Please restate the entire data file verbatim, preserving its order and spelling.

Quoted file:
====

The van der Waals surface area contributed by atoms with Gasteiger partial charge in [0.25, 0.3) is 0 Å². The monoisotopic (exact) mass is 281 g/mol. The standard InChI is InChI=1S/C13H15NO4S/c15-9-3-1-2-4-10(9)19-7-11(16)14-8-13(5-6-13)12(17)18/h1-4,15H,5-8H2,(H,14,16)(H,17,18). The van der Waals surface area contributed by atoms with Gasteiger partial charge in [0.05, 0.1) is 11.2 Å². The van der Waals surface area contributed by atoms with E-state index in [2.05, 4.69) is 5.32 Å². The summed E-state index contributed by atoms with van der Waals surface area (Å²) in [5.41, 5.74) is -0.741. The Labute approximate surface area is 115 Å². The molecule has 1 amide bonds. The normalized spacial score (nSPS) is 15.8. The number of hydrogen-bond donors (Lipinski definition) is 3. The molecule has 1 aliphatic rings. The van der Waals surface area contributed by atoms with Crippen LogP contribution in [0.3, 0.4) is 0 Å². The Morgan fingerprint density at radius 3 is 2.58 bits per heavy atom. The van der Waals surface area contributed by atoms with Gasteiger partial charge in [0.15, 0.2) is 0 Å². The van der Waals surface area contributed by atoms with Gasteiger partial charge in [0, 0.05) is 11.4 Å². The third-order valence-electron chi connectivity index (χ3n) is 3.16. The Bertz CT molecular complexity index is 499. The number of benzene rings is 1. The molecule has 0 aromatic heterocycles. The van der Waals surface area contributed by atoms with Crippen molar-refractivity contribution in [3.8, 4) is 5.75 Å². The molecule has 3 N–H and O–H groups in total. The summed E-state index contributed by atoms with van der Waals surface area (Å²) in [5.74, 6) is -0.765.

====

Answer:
The van der Waals surface area contributed by atoms with Gasteiger partial charge in [0.25, 0.3) is 0 Å². The monoisotopic (exact) mass is 281 g/mol. The standard InChI is InChI=1S/C13H15NO4S/c15-9-3-1-2-4-10(9)19-7-11(16)14-8-13(5-6-13)12(17)18/h1-4,15H,5-8H2,(H,14,16)(H,17,18). The van der Waals surface area contributed by atoms with Gasteiger partial charge in [0.05, 0.1) is 11.2 Å². The van der Waals surface area contributed by atoms with E-state index in [2.05, 4.69) is 5.32 Å². The summed E-state index contributed by atoms with van der Waals surface area (Å²) in [5.41, 5.74) is -0.741. The Labute approximate surface area is 115 Å². The molecule has 1 amide bonds. The normalized spacial score (nSPS) is 15.8. The number of hydrogen-bond donors (Lipinski definition) is 3. The molecule has 1 aliphatic rings. The van der Waals surface area contributed by atoms with Crippen LogP contribution in [0.3, 0.4) is 0 Å². The Morgan fingerprint density at radius 3 is 2.58 bits per heavy atom. The van der Waals surface area contributed by atoms with Gasteiger partial charge in [0.15, 0.2) is 0 Å². The van der Waals surface area contributed by atoms with Gasteiger partial charge in [0, 0.05) is 11.4 Å². The third-order valence-electron chi connectivity index (χ3n) is 3.16. The Bertz CT molecular complexity index is 499. The number of benzene rings is 1. The molecule has 0 aromatic heterocycles. The van der Waals surface area contributed by atoms with Crippen molar-refractivity contribution in [3.8, 4) is 5.75 Å². The molecule has 3 N–H and O–H groups in total. The summed E-state index contributed by atoms with van der Waals surface area (Å²) in [5.74, 6) is -0.765.